Primarily for general aviation discussion, but other aviation topics are also welcome.
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By Paul_Sengupta
#1712083
Reading the article, it was, in fact, going around on its own, when the operator throttled it back and it crashed.

"Five drones - almost 10% of a 54-strong fleet bought from French firm Thales - have been wrecked in mid Wales crashes." :shock:

Still doing better than most radio controlled aeroplane flyers... :D
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By lobstaboy
#1712087
Good to see that it missed the school ;) but I'm disappointed that it doesn't seem to have done any plummeting.
Is this what happens when you let squaddies fly planes?
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By townleyc
#1712200
lobstaboy wrote:Good to see that it missed the school ;) but I'm disappointed that it doesn't seem to have done any plummeting.
Is this what happens when you let squaddies fly planes?


But it did avoid the puppy farm!


KE
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By foxmoth
#1712325
If it cost that much I would imagine it is the electronic wizardry that makes up the bulk of the £££££££ and that is probably salvageable, if it is the structure that costs then maybe the MOD should be talking to a few homebuilders!
#1712350
JAFO wrote:If God had meant the Army to fly he'd have painted the sky green.


Many years ago whilst on a training exercise one of the younger soldiers was heard to say to a troop commander 7RHA “What’s the point of jumping out of an aeroplane on a horse?” :lol:
neilmurg, Stu B liked this
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By kanga
#1712397
Ah, the art of making things 'squaddie-proof' .. :)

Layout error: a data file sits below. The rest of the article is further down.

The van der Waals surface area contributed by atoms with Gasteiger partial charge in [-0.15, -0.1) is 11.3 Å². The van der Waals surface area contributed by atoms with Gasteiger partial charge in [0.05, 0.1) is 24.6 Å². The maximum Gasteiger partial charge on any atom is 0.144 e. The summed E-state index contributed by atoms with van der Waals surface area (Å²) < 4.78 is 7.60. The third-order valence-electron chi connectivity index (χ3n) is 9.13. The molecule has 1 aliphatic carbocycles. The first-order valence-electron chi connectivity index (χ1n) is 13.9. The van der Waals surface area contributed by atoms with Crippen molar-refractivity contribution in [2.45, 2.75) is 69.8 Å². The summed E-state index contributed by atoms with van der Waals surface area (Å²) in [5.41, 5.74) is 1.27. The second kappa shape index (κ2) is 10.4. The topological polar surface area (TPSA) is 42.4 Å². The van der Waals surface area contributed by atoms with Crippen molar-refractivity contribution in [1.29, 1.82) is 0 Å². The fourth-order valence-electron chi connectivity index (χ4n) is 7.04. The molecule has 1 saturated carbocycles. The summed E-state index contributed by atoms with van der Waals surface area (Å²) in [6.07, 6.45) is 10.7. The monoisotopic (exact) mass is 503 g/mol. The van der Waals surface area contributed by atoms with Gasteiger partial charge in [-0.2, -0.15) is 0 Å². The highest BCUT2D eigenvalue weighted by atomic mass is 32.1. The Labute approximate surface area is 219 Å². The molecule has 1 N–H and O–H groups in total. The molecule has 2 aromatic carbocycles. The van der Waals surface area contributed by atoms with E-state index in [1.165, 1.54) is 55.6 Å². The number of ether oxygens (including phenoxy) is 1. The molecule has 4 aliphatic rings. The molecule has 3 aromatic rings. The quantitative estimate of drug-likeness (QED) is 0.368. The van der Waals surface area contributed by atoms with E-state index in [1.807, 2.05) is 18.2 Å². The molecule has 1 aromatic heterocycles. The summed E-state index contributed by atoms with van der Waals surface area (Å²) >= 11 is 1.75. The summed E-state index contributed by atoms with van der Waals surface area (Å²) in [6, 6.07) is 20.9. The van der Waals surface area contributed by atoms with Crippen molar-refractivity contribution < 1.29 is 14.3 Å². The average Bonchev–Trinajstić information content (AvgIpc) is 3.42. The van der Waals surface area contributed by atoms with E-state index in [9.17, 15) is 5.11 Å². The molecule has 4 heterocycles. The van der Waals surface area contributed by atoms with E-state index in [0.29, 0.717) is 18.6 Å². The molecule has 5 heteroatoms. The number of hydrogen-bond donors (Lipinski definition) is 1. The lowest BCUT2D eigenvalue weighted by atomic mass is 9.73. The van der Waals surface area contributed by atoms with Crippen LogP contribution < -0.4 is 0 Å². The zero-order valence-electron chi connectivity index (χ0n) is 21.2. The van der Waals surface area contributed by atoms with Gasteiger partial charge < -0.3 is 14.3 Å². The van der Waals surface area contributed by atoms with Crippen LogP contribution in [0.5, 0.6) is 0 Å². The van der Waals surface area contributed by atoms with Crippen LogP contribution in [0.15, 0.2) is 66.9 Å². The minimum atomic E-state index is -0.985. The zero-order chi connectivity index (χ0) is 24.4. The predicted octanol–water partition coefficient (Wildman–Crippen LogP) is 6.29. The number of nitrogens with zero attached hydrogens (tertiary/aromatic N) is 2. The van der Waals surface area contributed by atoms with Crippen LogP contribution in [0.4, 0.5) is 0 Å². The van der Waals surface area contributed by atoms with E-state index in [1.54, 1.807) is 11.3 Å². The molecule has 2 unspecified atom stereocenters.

A few decades ago I was involved in designing some very sophisticated electronic gubbins which had to be used by all 3 services in all sorts of environments. One requirement was to have it light, small but rugged, but also to be able to be powered off internal rechargeable battery, 12v-28v DC, or 110-240v AC 50-60 Hz. We thought we'd provided obvious easy and idiot-proof external connectors and leads clearly labelled for all these options. All had been thoroughly tested from Arctic to very sandy, airborne to submarine. During one early and important operational deployment to somewhere rather inaccessible and uncomfortable, however, users reported that it had suddenly stopped working. We had to send out a team including from the designers to troubleshoot on the spot. It turned out that a squaddie had for some reason bodged a 240v AC power source into the DC input point and blown some important innards; he had not told anyone. We had failed to anticipate this possibility, which had not been in the military specification. We had to do a modification to ensure that if this happened again it would lead only to a cutout and warning, requiring a reset via a button, for which we had to find room (all the displays had to be readable in bright snow sunlight, and buttons individually pushable with a heavily gloved hand: RM requirement!). Obviously, it was our design team which was blamed for this oversight :roll: